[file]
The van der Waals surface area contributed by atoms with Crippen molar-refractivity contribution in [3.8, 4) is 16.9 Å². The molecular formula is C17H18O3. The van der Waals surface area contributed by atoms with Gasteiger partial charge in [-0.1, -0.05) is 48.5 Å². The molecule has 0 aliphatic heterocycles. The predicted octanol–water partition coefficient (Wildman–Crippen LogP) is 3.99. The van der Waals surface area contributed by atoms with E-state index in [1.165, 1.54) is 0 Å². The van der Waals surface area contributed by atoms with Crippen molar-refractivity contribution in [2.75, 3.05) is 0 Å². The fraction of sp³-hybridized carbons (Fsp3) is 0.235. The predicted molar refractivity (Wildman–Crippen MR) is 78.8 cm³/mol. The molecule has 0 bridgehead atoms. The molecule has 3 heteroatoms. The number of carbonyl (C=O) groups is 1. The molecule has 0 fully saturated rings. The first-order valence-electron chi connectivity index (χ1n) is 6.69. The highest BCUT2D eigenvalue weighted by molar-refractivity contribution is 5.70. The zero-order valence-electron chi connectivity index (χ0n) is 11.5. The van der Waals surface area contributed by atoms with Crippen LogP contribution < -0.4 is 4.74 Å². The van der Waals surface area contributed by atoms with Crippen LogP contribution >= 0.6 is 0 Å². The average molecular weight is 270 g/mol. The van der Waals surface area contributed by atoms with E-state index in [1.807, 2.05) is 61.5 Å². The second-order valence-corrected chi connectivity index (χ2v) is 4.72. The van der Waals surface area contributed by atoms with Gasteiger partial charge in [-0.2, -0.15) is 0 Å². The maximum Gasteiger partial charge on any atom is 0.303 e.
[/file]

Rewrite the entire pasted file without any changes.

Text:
The van der Waals surface area contributed by atoms with Crippen molar-refractivity contribution in [3.8, 4) is 16.9 Å². The molecular formula is C17H18O3. The van der Waals surface area contributed by atoms with Gasteiger partial charge in [-0.1, -0.05) is 48.5 Å². The molecule has 0 aliphatic heterocycles. The predicted octanol–water partition coefficient (Wildman–Crippen LogP) is 3.99. The van der Waals surface area contributed by atoms with E-state index in [1.165, 1.54) is 0 Å². The van der Waals surface area contributed by atoms with Crippen molar-refractivity contribution in [2.75, 3.05) is 0 Å². The fraction of sp³-hybridized carbons (Fsp3) is 0.235. The predicted molar refractivity (Wildman–Crippen MR) is 78.8 cm³/mol. The molecule has 0 bridgehead atoms. The molecule has 3 heteroatoms. The number of carbonyl (C=O) groups is 1. The molecule has 0 fully saturated rings. The first-order valence-electron chi connectivity index (χ1n) is 6.69. The highest BCUT2D eigenvalue weighted by molar-refractivity contribution is 5.70. The zero-order valence-electron chi connectivity index (χ0n) is 11.5. The van der Waals surface area contributed by atoms with Crippen LogP contribution < -0.4 is 4.74 Å². The van der Waals surface area contributed by atoms with Crippen LogP contribution >= 0.6 is 0 Å². The average molecular weight is 270 g/mol. The van der Waals surface area contributed by atoms with E-state index in [1.807, 2.05) is 61.5 Å². The second-order valence-corrected chi connectivity index (χ2v) is 4.72. The van der Waals surface area contributed by atoms with Gasteiger partial charge in [-0.2, -0.15) is 0 Å². The maximum Gasteiger partial charge on any atom is 0.303 e.